C3S Edu Demo User Workshop 001: Now Online! Summary & Second Chance
On Monday 27th January 2020, the first online user-consultation workshop guided teachers, educators and interested parties to engage with the C3S Climate & Energy Education Demonstrator (C3S Edu Demo) and experience its educational potential. The workshop featured an interview with a teacher and two of their students. This provided an outside opinion and added context to how the C3S Edu Demo could be used and applied in the classroom. It also involved interactive discussions and tasks which allowed attendees to discover for themselves how the Demo could be used in different contexts. There were also opportunities to reflect and evaluate the Demo, helping us to ensure it has a sustainable legacy as an educational resource.
The workshop was well-received by those who attended, providing very positive feedback. If you missed out first time around, you can read the summary and watch the recording below. However, nothing can replace getting involved. That’s why registration is now open for a second workshop on Saturday 21st March. This second workshop will reprise some elements of the first, but will also focus on new and updated features of the C3S Edu Demo. Participants will receive a certificate that they can use as evidence of training/continuous professional development (CPD).
Whilst some of those attending the workshop were aware of the C3S Edu Demo, many were still unfamiliar with it. So, to inform the on-boarding process and the ‘first use’ experience, the attendees were asked to give us their first impressions of the Demonstrator after watching an introduction and demonstration video.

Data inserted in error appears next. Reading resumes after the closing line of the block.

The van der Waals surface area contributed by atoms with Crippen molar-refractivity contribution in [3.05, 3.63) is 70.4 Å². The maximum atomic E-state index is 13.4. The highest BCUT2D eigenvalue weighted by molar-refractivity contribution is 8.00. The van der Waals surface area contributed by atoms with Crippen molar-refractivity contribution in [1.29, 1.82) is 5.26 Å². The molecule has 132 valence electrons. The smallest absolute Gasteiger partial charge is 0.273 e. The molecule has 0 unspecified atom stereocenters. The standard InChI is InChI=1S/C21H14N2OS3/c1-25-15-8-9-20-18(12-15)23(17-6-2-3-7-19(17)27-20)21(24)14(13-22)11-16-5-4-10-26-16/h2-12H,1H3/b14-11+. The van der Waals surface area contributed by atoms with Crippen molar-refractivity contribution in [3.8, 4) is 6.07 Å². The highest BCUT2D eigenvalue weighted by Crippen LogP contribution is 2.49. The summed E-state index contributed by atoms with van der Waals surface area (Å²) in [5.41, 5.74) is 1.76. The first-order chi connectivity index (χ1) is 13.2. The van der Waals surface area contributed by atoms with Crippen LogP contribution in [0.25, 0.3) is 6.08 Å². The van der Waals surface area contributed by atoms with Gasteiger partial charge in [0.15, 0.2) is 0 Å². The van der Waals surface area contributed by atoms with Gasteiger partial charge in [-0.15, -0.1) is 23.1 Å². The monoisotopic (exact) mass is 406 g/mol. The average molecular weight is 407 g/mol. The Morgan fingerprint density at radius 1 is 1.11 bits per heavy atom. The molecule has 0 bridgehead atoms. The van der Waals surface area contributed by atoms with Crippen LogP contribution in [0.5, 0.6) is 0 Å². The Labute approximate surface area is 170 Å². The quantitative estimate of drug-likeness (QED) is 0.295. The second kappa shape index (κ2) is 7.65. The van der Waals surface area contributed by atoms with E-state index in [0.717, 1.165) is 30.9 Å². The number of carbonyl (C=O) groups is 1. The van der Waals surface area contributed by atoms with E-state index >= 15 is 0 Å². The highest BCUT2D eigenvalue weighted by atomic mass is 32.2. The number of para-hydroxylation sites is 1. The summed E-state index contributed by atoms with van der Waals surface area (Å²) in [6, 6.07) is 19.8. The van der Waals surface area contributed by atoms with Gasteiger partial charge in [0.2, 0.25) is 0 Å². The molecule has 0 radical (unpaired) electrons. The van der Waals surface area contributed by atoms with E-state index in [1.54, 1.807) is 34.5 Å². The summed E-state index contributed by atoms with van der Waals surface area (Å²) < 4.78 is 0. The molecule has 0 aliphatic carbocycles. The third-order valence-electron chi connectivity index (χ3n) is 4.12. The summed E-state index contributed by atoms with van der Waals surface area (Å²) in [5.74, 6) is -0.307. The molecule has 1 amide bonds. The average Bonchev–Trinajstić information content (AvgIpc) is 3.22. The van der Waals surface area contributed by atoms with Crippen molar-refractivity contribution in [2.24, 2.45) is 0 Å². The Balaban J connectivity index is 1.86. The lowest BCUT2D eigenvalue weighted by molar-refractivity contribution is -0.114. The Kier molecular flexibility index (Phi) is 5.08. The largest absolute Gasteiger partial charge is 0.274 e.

They were then given time to familiarise themselves with the Demonstrator through a self-paced quiz. The questions guided them through the ways that the Demonstrator can be operated, and the data explored. The quiz had a double benefit – the results will be used to analyse which functions of the Demonstrator are more intuitive than others, and they help inform future updates and development.
The Zoom ‘breakout rooms’ function was used for smaller group interaction – promoting and encouraging greater contribution. Each group had one enquiry-based question such as, ‘Are some parts of European more suitable for renewable energy than’ others?’, and ‘Is the climate changing the same everywhere in Europe?’. They were then asked to use the Demonstrator to explore how that enquiry question could be answered, using five discussion prompts as guidance. Two links to the Geography International Baccalaureate were provided for reference for participants who are not familiar with teaching syllabuses.
Evaluation of the workshop revealed that participants enjoyed the small group work, with one participant commenting that it was a “nice way to quickly discuss small ideas”.
Additional participant feedback tells us that, when compared to before the workshop, they felt significantly more confident using the Education Demonstrator.